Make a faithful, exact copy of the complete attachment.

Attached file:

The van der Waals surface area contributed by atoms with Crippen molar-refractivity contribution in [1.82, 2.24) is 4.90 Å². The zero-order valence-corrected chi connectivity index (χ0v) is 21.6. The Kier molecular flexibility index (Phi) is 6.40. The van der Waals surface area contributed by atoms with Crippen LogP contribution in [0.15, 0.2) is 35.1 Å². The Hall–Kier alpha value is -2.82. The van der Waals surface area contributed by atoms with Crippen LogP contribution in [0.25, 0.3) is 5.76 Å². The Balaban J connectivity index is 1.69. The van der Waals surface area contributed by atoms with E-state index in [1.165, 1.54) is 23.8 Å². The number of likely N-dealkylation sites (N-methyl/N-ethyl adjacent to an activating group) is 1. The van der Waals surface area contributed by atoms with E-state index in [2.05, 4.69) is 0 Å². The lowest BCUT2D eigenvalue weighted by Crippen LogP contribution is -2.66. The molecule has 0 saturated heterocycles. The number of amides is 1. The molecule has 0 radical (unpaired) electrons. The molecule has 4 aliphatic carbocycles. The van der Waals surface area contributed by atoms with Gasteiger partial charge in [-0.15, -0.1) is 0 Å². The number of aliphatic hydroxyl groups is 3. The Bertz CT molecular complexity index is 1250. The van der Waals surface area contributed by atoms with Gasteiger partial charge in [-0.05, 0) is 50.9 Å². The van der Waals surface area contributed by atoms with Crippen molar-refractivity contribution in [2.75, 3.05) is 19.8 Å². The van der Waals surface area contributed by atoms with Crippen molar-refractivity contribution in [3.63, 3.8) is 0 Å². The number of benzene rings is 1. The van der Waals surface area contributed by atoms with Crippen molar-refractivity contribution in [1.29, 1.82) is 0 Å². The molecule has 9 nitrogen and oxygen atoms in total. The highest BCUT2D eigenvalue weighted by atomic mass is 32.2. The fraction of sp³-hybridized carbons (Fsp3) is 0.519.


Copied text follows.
The van der Waals surface area contributed by atoms with Crippen molar-refractivity contribution in [1.82, 2.24) is 4.90 Å². The zero-order valence-corrected chi connectivity index (χ0v) is 21.6. The Kier molecular flexibility index (Phi) is 6.40. The van der Waals surface area contributed by atoms with Crippen LogP contribution in [0.15, 0.2) is 35.1 Å². The Hall–Kier alpha value is -2.82. The van der Waals surface area contributed by atoms with Crippen LogP contribution in [0.25, 0.3) is 5.76 Å². The Balaban J connectivity index is 1.69. The van der Waals surface area contributed by atoms with E-state index in [1.165, 1.54) is 23.8 Å². The number of likely N-dealkylation sites (N-methyl/N-ethyl adjacent to an activating group) is 1. The van der Waals surface area contributed by atoms with E-state index in [2.05, 4.69) is 0 Å². The lowest BCUT2D eigenvalue weighted by Crippen LogP contribution is -2.66. The molecule has 0 saturated heterocycles. The number of amides is 1. The molecule has 0 radical (unpaired) electrons. The molecule has 4 aliphatic carbocycles. The van der Waals surface area contributed by atoms with Gasteiger partial charge in [-0.15, -0.1) is 0 Å². The number of aliphatic hydroxyl groups is 3. The Bertz CT molecular complexity index is 1250. The van der Waals surface area contributed by atoms with Gasteiger partial charge in [-0.05, 0) is 50.9 Å². The van der Waals surface area contributed by atoms with Crippen molar-refractivity contribution in [2.75, 3.05) is 19.8 Å². The van der Waals surface area contributed by atoms with Crippen molar-refractivity contribution in [3.63, 3.8) is 0 Å². The number of benzene rings is 1. The van der Waals surface area contributed by atoms with Crippen molar-refractivity contribution in [1.29, 1.82) is 0 Å². The molecule has 9 nitrogen and oxygen atoms in total. The highest BCUT2D eigenvalue weighted by atomic mass is 32.2. The fraction of sp³-hybridized carbons (Fsp3) is 0.519.